For all I knew I could be in that kind of fear and pain for the rest of my life.

I went to the hospital and got help. The excruciating pain eventually turned into a dull ache and then only, a flimsy itch.

Life went back to normal. I was found splashing around in the kiddie pool within eight weeks.

But a dull ache returns now and then.

And I am reminded that at times in my life, I’ve been broken.

Recently I went to four parent-teacher conferences for my kids in two different schools.

I was prepared to discuss each kid, I thought. But when I sat down with Polly’s teacher (who has Down syndrome and stars in my recently published memoir, Sun Shine Down), I was surprised to read that she hadn’t met her goals. After a whole year at school Polly still couldn’t figure out classroom procedures. She struggled with transitions every day.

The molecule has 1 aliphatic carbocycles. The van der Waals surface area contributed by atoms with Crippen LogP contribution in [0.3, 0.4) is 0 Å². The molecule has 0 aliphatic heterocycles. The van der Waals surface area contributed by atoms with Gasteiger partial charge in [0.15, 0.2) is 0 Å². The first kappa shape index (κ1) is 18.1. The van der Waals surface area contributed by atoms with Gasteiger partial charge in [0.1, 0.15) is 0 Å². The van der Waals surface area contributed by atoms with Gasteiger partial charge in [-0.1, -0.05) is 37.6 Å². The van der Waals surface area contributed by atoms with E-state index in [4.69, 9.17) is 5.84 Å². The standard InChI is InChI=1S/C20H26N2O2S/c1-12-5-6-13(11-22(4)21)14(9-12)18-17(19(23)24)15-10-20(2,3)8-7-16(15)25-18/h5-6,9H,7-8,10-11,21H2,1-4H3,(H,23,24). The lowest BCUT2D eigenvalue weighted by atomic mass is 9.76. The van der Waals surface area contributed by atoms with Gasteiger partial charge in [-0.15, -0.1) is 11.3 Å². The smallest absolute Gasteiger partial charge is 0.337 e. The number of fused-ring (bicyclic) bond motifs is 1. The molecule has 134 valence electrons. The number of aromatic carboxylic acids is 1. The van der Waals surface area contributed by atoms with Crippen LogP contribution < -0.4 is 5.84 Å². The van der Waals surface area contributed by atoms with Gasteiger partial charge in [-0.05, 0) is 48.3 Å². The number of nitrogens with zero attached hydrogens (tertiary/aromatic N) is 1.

Polly was cute and everyone loved her, but basically she was still just walking around making messes in class.

And the dull ache, the fact that I had a child with a disability started up again.

Polly’s birth shattered me. I teamed up with Jesus and my husband Sergei to put myself back together, but much like that pesky jigsaw puzzle you’ve almost completed, a few pieces were lost in the mix, and now I walk around with empty spaces.

Most of the time the spaces are used for good.

I have more compassion for others.

I understand grace better.

I relate to others through my brokenness.

And sometimes it feels right.

But there are other times when it still breaks my heart that Polly is behind her peers.

I am OK with Down syndrome.

But there will always be days in my life where the rain will come.

And because I’ve been broken, I will ache sometimes.

It doesn’t mean I love my kids less or that I wish my life was different.

It just aches.

And that’s OK, I think.